This story originally published on Fairplay.IHS.com.
US-traded shipping companies embarked on a major wave of acquisitions in the first half of 2017, capped off by International Seaways’ 29 June purchase of two Suezmaxes under construction at Korea’s Hyundai Samho.
NYSE-listed International Seaways – the spinoff of the international-flag division of Overseas Shipholding Group – announced its acquisitions just seven days after it closed a USD500 million Term Loan B debt facility (plus a USD50 million revolver and an additional USD50 million in contingent capacity), which refinanced USD458 million in previously outstanding Term Loan B debt and provided up to USD142 million in additional liquidity for expansion.
The New York-based tanker owner, led by CEO Lois Zabrocky, “wasted no time on its fleet renewal goals” and should “still be going shopping” with its remaining “firepower” and may do “similar deals in the coming months”, said JP Morgan analyst Noah Parquette in a client note.
The quick succession of announcements by International Seaways – first of a capital raise and then of an asset deal – exemplified the prevailing dynamic in the US public shipping market. Money is being raised at record levels from investors – USD4.76 billion year to date – and that money is being rapidly deployed toward fleet growth.
According to data compiled by Fairplay, US-listed shipowners have purchased 119 vessels in the first half of 2017 for an aggregate purchase price of USD4.47 billion. This is over 2.7 times the value of ships bought by US-listed companies in the entire year of 2016. Last year, US-listed owners bought only 31 vessels for USD1.65 billion, according to Fairplay data.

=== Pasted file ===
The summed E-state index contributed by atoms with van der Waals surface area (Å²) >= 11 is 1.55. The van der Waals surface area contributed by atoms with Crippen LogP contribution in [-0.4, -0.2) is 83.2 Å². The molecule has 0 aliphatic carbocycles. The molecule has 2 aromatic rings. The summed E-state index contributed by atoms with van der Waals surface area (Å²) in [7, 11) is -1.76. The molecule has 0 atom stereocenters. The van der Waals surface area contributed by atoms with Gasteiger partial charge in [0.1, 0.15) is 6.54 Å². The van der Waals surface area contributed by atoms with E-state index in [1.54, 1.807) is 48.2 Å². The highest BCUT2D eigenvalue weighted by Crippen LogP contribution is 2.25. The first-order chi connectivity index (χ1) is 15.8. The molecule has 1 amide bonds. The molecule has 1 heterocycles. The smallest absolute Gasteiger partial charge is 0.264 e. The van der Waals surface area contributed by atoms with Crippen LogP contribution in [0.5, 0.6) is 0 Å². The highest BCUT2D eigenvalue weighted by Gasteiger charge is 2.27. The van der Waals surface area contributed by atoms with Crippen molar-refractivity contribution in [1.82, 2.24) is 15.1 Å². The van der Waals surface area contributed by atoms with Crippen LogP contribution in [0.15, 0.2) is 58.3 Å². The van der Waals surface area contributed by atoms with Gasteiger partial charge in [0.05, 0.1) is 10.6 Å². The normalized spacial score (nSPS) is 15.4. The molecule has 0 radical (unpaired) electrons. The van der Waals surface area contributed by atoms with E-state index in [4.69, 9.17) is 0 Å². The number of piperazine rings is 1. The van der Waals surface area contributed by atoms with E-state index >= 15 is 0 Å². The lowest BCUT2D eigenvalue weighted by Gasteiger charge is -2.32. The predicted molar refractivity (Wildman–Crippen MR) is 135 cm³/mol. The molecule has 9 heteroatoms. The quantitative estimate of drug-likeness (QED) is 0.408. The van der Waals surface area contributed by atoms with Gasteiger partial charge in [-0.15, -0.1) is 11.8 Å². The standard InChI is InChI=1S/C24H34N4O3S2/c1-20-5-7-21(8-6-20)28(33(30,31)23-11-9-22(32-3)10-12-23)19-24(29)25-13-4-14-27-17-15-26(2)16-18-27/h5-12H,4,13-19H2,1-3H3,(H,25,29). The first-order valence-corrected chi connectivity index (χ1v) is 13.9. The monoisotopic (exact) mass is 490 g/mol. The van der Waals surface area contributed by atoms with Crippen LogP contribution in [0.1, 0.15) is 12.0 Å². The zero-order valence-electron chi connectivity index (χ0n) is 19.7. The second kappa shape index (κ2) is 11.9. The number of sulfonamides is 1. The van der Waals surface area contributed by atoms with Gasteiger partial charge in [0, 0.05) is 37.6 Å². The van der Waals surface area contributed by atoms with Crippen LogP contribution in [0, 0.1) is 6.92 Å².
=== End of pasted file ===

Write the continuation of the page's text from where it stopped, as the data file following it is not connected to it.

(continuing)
Through mid-March of this year, buying activity was heavily weighted towards the dry bulk sector, but since then, the pendulum has swung towards tankers (see chart, below). During the first half of this year, tankers represented 62% of purchases measured by price (USD1.635 billion for crude tankers, USD1.1 billion for product tankers), while bulkers accounted for USD1.35 billion or 30% of aggregate purchase costs, and the remainder comprised LPG carriers (7%) and container ships (1%).
The top five vessel buyers in the US public market comprised USD3.6 billion or 80% of the group’s activity measured by price (see table, below). The top five were: Scorpio Tankers (USD1.1 billion, 27 product tankers purchased from Navig8 Product Tankers), DryShips (USD772.5 million for 17 vessels: four LPG carriers, nine bulkers, and four tankers), Golden Ocean (USD679.6 million for 16 bulkers, 14 of which were bought from Quintana Maritime), DHT (USD537 million for 11 very large crude carriers (VLCCs) purchased from BW Group), and Teekay Tankers (USD517 million for the 18-ship fleet of related party Tanker Investments Ltd).
Three key trends have emerged. The first is the return of en bloc fleet deals, as seen in the transactions of Scorpio Tankers, Golden Ocean, DHT, Teekay Tankers, and the USD153 million purchase of the Greenship Bulk fleet of nine Ultramaxes by NASDAQ-listed Eagle Bulk.